The Canadian dollar strengthened Wednesday, despite a dovish rate hike by the Bank of Canada, as the USD has come under severe selling pressure broadly, helping the CAD to advance.
Ahead of the US close, the USD/CAD pair traded 0.4% weaker at around 1.35560.
BoC disappoints investors
The Bank of Canada’s (BoC) decision to raise rates by 50 basis points on Wednesday disappointed market participants who were anticipating a 75 bps increase in light of Canada’s economy’s struggles with inflationary levels not seen in 30 years. The BoC also declared that its quantitative tightening strategy would remain in place.
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According to the BoC, global inflation is still strong and widely based, as a result of rising commodity prices brought on by Russia’s invasion on Ukraine. The BoC recognized that slowing down inflation by tightening monetary policy is “weighing on economic activity globally.” Global inflation is anticipated to decline as economies weaken and supply disruptions subside.
Weak economic outlook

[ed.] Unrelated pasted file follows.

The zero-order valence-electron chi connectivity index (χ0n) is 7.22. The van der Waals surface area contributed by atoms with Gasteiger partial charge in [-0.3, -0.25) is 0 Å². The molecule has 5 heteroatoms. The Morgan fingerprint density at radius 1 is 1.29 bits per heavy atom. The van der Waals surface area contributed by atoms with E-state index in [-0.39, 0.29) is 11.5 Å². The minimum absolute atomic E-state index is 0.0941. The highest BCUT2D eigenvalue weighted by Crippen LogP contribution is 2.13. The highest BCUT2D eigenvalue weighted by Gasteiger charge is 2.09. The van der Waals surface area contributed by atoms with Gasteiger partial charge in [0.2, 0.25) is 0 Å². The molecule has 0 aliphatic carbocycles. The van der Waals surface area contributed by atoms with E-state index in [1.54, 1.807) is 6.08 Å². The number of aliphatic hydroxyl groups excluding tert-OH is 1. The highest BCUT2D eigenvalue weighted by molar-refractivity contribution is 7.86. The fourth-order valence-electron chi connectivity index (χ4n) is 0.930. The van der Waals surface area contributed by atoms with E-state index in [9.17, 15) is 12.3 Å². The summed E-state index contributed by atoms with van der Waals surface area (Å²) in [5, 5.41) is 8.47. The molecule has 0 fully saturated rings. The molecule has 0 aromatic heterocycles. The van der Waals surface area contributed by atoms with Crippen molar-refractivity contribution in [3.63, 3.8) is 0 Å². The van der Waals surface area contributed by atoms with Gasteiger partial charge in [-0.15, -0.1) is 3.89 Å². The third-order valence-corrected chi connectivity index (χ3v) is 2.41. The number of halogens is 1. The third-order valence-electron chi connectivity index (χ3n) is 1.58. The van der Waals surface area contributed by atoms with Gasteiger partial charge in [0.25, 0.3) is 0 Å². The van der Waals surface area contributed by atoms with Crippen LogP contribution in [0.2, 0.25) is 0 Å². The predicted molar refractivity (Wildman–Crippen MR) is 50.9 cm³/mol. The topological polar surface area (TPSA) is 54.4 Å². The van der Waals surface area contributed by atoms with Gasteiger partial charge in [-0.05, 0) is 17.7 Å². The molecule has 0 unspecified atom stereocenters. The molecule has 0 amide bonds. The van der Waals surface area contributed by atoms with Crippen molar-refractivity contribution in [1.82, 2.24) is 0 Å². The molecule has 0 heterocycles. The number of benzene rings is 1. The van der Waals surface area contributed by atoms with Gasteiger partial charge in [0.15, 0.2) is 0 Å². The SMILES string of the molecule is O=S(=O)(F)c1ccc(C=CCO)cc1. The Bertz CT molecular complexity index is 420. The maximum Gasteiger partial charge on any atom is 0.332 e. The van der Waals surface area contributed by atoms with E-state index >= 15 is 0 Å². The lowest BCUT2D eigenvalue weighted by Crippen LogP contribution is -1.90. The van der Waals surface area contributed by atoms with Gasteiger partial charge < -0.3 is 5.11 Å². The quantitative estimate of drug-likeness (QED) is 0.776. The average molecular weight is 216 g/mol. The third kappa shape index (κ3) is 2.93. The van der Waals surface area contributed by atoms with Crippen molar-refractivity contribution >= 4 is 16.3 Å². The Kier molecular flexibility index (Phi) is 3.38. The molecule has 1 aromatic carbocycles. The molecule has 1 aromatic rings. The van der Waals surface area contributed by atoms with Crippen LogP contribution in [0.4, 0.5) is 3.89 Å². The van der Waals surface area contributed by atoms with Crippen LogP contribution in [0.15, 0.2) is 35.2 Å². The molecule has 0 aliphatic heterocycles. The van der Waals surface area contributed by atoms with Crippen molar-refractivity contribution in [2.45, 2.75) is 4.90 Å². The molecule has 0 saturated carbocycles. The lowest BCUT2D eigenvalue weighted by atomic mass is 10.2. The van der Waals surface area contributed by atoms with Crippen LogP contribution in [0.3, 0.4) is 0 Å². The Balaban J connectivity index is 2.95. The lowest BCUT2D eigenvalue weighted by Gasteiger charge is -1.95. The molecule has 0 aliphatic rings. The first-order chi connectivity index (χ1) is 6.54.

In terms of the global forecast, the BoC forecasts a recession in the Eurozone and no growth in the US economy. Although China’s economy seems to be improving, the property market will restrain expansion.
The BoC believes that the domestic economy is experiencing high demand and a competitive labor market. An ample supply of goods and services maintains high inflationary pressures. Additionally, “the price of services rose sharply” as a result of the economy’s complete reopening.
Price pressures are still widely spread, affecting the Bank’s preferred gauges of core inflation, which “are not yet providing substantial indications that underlying price pressures are lessening,” even though Canada’s CPI dropped from 8.1% to 6.9%.
As a result, the BoC Governing Council decided that policy rates must increase further. This decision will depend on how the BoC Council evaluates how tighter circumstances would affect demand, inflation, and how supply disruptions will be resolved.
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Furthermore, Governor Tiff Macklem stated that although the tightening phase is nearing its conclusion, it has not yet been completed.
“We are still far from the goal of ensuring inflation is low, stable, and predictable. We expect growth to stall in the next few quarters; once we get through this slowdown, growth will pick up.”
Technically speaking, the next support is seen near 1.35, and if not held, we might see a further decline toward the 1.30 level. On the upside, the pair must close above 1.3650 to gain bullish momentum.